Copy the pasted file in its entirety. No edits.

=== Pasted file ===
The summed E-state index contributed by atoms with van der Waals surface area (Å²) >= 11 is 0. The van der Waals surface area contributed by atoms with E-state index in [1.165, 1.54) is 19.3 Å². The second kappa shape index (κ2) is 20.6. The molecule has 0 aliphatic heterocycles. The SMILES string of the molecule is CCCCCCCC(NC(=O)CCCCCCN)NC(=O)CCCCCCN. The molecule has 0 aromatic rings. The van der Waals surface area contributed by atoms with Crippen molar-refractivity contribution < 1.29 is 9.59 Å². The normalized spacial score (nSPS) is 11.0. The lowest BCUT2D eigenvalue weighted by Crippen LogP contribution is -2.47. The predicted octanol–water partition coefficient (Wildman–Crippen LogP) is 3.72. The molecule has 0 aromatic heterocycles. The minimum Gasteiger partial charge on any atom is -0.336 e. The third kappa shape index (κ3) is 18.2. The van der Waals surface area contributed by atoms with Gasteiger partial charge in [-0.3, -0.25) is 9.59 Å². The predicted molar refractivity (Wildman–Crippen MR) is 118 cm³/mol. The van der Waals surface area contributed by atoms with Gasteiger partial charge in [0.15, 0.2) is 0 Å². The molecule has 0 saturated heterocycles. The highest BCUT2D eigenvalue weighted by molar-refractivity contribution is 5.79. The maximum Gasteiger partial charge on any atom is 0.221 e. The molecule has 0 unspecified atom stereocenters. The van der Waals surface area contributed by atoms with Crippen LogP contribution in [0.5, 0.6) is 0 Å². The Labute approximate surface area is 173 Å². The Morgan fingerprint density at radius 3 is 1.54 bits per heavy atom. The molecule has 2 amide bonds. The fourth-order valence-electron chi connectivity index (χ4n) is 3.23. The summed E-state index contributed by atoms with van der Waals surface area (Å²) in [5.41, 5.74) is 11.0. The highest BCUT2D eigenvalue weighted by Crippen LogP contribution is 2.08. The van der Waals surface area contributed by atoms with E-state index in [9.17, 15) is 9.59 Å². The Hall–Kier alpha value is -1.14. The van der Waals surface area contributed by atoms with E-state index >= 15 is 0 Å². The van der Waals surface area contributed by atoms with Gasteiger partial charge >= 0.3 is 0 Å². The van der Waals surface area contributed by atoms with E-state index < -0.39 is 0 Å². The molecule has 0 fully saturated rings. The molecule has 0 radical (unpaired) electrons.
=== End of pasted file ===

The summed E-state index contributed by atoms with van der Waals surface area (Å²) >= 11 is 0. The van der Waals surface area contributed by atoms with E-state index in [1.165, 1.54) is 19.3 Å². The second kappa shape index (κ2) is 20.6. The molecule has 0 aliphatic heterocycles. The SMILES string of the molecule is CCCCCCCC(NC(=O)CCCCCCN)NC(=O)CCCCCCN. The molecule has 0 aromatic rings. The van der Waals surface area contributed by atoms with Crippen molar-refractivity contribution < 1.29 is 9.59 Å². The normalized spacial score (nSPS) is 11.0. The lowest BCUT2D eigenvalue weighted by Crippen LogP contribution is -2.47. The predicted octanol–water partition coefficient (Wildman–Crippen LogP) is 3.72. The molecule has 0 aromatic heterocycles. The minimum Gasteiger partial charge on any atom is -0.336 e. The third kappa shape index (κ3) is 18.2. The van der Waals surface area contributed by atoms with Gasteiger partial charge in [-0.3, -0.25) is 9.59 Å². The predicted molar refractivity (Wildman–Crippen MR) is 118 cm³/mol. The van der Waals surface area contributed by atoms with Gasteiger partial charge in [0.15, 0.2) is 0 Å². The molecule has 0 saturated heterocycles. The highest BCUT2D eigenvalue weighted by molar-refractivity contribution is 5.79. The maximum Gasteiger partial charge on any atom is 0.221 e. The molecule has 0 unspecified atom stereocenters. The van der Waals surface area contributed by atoms with Crippen LogP contribution in [0.5, 0.6) is 0 Å². The Labute approximate surface area is 173 Å². The Morgan fingerprint density at radius 3 is 1.54 bits per heavy atom. The molecule has 2 amide bonds. The fourth-order valence-electron chi connectivity index (χ4n) is 3.23. The summed E-state index contributed by atoms with van der Waals surface area (Å²) in [5.41, 5.74) is 11.0. The highest BCUT2D eigenvalue weighted by Crippen LogP contribution is 2.08. The van der Waals surface area contributed by atoms with E-state index in [9.17, 15) is 9.59 Å². The Hall–Kier alpha value is -1.14. The van der Waals surface area contributed by atoms with E-state index >= 15 is 0 Å². The van der Waals surface area contributed by atoms with Gasteiger partial charge >= 0.3 is 0 Å². The van der Waals surface area contributed by atoms with E-state index < -0.39 is 0 Å². The molecule has 0 fully saturated rings. The molecule has 0 radical (unpaired) electrons.